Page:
Indeed, the logical terminus of Holder's interpretation of "subsequent" means that a plaintiff may file an infinite number of identical complaints in federal court so long as the first action is still pending, because each complaint filed after the first would not be "subsequent" for res judicata purposes. Contrary to Holder's assertions, "subsequent action" clearly refers to a case filed or still pending after a decision has been rendered in another case, regardless of filing dates. What remains irrefutable is the fact that a decision was rendered in Holder I on November 27, 2006, and the City moved for summary judgment in this case on December 29, 2006. In that regard, this case meets the second factor of res judicata: It is a subsequent action between the same parties.
No. 07-3484 Holder v. City of Cleveland Page 5 the presence of race discrimination in her first complaint, writing into her initial claim that "Defendant knowingly violated the Equal Pay Act by paying Plaintiff a salary substantially lower than the salary paid other employees of different races, ages, and genders with identical job titles." (emphasis added). Even though Holder was aware of a possible racial disparity when filing Holder I, she chose only to pursue gender-based discrimination theories in her first suit. She cannot now subvert the principles of res judicata by filing yet another lawsuit on the same facts, but basing that suit solely on claims of racial discrimination. Cemer v. Marathon Oil Co., 583 F.2d 830, 832 (6th Cir. 1978) (per curiam) ("Where two successive suits seek recovery for the same injury, a judgment on the merits operates as a bar to the later suit, even though a different legal theory of recovery is advanced in the second suit."). Holder also argues that she could not and should not have litigated her race discrimination claim in her first suit because she had not yet received her EEOC right-to-sue letter when she filed Holder I. However, this Court has already found that even where a plaintiff did not obtain a right-tosue letter prior to final judgment in an earlier, related suit, the plaintiff's second suit is still subject to res judicata because the plaintiff "could have folded his Title VII claim into his action in state court, for . . . `leave [to amend pleadings] shall be freely given when justice so requires.'" Heyliger, 126 F.3d at 855-56. Given our holding in Heyliger, the fact that Holder only received her right-to-sue letter after she filed her initial claim is of no consequence. Holder sat on her rights by not including her race discrimination theory in her first complaint, and there is no reason to believe that the Holder I court would have been unwilling to grant leave to amend following the receipt of her right-to-sue letter.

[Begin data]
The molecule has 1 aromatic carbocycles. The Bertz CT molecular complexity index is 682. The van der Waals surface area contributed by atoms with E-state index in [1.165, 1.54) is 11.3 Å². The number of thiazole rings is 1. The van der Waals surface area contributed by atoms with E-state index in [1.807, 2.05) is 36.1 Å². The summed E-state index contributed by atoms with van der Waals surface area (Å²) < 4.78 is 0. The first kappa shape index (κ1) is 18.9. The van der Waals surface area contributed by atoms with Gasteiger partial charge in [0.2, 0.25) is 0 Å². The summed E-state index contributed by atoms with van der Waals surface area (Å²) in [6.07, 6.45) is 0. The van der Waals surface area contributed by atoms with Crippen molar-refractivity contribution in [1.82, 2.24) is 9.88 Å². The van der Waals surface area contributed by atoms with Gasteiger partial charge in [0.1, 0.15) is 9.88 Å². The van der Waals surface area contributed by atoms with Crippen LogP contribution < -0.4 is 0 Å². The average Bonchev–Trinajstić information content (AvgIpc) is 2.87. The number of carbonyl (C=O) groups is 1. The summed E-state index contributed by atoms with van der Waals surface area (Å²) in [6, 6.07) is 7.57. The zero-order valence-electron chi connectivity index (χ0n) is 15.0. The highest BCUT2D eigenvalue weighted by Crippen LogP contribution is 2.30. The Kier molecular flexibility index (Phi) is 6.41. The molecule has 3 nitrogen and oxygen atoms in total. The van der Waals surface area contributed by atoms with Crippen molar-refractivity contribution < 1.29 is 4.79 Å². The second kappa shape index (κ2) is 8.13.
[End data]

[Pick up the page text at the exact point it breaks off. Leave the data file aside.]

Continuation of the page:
No. 07-3484 Holder v. City of Cleveland Page 6 The district court summarized Holder's inaction and her opportunity to amend her claim as follows: Plaintiff received her right-to-sue letter a month before the close of discovery. The Holder I Court had been willing to extend deadlines and even extended the dispositive motion deadline at a conference held nearly a month after plaintiff received her right-to-sue letter. Moreover, Plaintiff filed Holder I in federal court less than two months after her resignation despite the fact that Equal Pay Act claims have a 3 year statute of limitations. See 29 U.S.C. § 255(a); Gandy v. Sullivan County, Tenn., 24 F.3d 861, 863 (6th Cir. 1994). She waited another 3 months to file her EEOC complaint despite the fact that a right-to-sue letter is a prerequisite to filing in federal court. Although the possibility that Defendant might oppose a motion to amend apparently caused [Holder] great consternation, the need to file the motion was entirely due to Plaintiff's own litigation strategy. Holder, 2007 WL 756657, at *4. Thus, Holder clearly had the opportunity, which she chose not to exercise, to amend her earlier suit to include her Title VII racial pay disparity claim. III. Because all elements of res judicata have been satisfied, we AFFIRM the district court's dismissal of this action on summary judgment.